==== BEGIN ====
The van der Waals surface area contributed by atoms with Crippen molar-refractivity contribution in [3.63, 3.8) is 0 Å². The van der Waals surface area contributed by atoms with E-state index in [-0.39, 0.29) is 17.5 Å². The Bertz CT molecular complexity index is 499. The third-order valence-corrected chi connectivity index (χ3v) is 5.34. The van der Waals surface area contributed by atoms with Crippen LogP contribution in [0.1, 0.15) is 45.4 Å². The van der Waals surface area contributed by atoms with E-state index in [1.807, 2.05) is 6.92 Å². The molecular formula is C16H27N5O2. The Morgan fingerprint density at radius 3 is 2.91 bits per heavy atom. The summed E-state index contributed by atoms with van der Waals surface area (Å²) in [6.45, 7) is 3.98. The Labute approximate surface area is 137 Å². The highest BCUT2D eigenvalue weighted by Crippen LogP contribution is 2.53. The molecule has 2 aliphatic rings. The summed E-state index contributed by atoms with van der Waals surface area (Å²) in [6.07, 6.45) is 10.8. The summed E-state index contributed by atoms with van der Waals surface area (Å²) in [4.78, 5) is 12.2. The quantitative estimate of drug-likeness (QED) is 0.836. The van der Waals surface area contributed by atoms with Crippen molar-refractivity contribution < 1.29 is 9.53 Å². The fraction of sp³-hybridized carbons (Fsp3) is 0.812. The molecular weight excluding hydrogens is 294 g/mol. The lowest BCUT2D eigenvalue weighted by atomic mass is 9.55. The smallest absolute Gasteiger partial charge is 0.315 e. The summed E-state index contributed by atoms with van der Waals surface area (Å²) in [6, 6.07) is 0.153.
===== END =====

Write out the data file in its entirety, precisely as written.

The van der Waals surface area contributed by atoms with Crippen molar-refractivity contribution in [3.63, 3.8) is 0 Å². The van der Waals surface area contributed by atoms with E-state index in [-0.39, 0.29) is 17.5 Å². The Bertz CT molecular complexity index is 499. The third-order valence-corrected chi connectivity index (χ3v) is 5.34. The van der Waals surface area contributed by atoms with Crippen LogP contribution in [0.1, 0.15) is 45.4 Å². The van der Waals surface area contributed by atoms with E-state index in [1.807, 2.05) is 6.92 Å². The molecular formula is C16H27N5O2. The Morgan fingerprint density at radius 3 is 2.91 bits per heavy atom. The summed E-state index contributed by atoms with van der Waals surface area (Å²) in [6.45, 7) is 3.98. The Labute approximate surface area is 137 Å². The highest BCUT2D eigenvalue weighted by Crippen LogP contribution is 2.53. The molecule has 2 aliphatic rings. The summed E-state index contributed by atoms with van der Waals surface area (Å²) in [6.07, 6.45) is 10.8. The summed E-state index contributed by atoms with van der Waals surface area (Å²) in [4.78, 5) is 12.2. The quantitative estimate of drug-likeness (QED) is 0.836. The van der Waals surface area contributed by atoms with Crippen molar-refractivity contribution < 1.29 is 9.53 Å². The fraction of sp³-hybridized carbons (Fsp3) is 0.812. The molecular weight excluding hydrogens is 294 g/mol. The lowest BCUT2D eigenvalue weighted by atomic mass is 9.55. The smallest absolute Gasteiger partial charge is 0.315 e. The summed E-state index contributed by atoms with van der Waals surface area (Å²) in [6, 6.07) is 0.153.